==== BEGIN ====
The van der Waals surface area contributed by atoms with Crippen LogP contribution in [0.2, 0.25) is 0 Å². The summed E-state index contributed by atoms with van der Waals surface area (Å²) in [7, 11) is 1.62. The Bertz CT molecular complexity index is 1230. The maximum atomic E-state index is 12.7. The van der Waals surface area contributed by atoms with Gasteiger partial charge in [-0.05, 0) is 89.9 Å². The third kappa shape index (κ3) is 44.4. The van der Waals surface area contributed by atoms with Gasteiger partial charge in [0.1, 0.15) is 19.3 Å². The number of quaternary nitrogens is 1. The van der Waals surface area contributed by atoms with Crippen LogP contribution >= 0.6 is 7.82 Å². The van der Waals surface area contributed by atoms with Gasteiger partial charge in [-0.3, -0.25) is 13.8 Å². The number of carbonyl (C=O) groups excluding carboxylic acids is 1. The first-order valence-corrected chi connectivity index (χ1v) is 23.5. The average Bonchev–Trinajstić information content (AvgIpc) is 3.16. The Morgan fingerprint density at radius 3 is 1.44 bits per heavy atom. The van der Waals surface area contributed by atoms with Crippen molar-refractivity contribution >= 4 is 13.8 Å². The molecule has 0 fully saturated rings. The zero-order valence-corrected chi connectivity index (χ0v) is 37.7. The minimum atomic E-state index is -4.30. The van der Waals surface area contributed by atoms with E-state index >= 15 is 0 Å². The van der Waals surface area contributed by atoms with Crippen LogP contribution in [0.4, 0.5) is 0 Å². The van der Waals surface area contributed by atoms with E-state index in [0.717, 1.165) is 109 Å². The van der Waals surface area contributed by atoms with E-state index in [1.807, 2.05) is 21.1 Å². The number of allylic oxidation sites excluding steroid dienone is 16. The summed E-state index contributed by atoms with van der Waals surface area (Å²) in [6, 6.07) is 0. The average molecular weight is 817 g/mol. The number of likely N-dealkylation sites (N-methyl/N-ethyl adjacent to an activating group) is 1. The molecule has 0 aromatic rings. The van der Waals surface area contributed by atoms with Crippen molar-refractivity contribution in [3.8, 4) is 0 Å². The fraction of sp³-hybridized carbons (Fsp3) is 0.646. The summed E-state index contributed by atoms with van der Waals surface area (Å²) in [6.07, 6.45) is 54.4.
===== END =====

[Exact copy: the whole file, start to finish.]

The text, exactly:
The van der Waals surface area contributed by atoms with Crippen LogP contribution in [0.2, 0.25) is 0 Å². The summed E-state index contributed by atoms with van der Waals surface area (Å²) in [7, 11) is 1.62. The Bertz CT molecular complexity index is 1230. The maximum atomic E-state index is 12.7. The van der Waals surface area contributed by atoms with Gasteiger partial charge in [-0.05, 0) is 89.9 Å². The third kappa shape index (κ3) is 44.4. The van der Waals surface area contributed by atoms with Gasteiger partial charge in [0.1, 0.15) is 19.3 Å². The number of quaternary nitrogens is 1. The van der Waals surface area contributed by atoms with Crippen LogP contribution >= 0.6 is 7.82 Å². The van der Waals surface area contributed by atoms with Gasteiger partial charge in [-0.3, -0.25) is 13.8 Å². The number of carbonyl (C=O) groups excluding carboxylic acids is 1. The first-order valence-corrected chi connectivity index (χ1v) is 23.5. The average Bonchev–Trinajstić information content (AvgIpc) is 3.16. The Morgan fingerprint density at radius 3 is 1.44 bits per heavy atom. The van der Waals surface area contributed by atoms with Crippen molar-refractivity contribution >= 4 is 13.8 Å². The molecule has 0 fully saturated rings. The zero-order valence-corrected chi connectivity index (χ0v) is 37.7. The minimum atomic E-state index is -4.30. The van der Waals surface area contributed by atoms with E-state index >= 15 is 0 Å². The van der Waals surface area contributed by atoms with Crippen LogP contribution in [0.4, 0.5) is 0 Å². The van der Waals surface area contributed by atoms with E-state index in [0.717, 1.165) is 109 Å². The van der Waals surface area contributed by atoms with E-state index in [1.807, 2.05) is 21.1 Å². The number of allylic oxidation sites excluding steroid dienone is 16. The summed E-state index contributed by atoms with van der Waals surface area (Å²) in [6, 6.07) is 0. The average molecular weight is 817 g/mol. The number of likely N-dealkylation sites (N-methyl/N-ethyl adjacent to an activating group) is 1. The molecule has 0 aromatic rings. The van der Waals surface area contributed by atoms with Crippen molar-refractivity contribution in [3.8, 4) is 0 Å². The fraction of sp³-hybridized carbons (Fsp3) is 0.646. The summed E-state index contributed by atoms with van der Waals surface area (Å²) in [6.07, 6.45) is 54.4.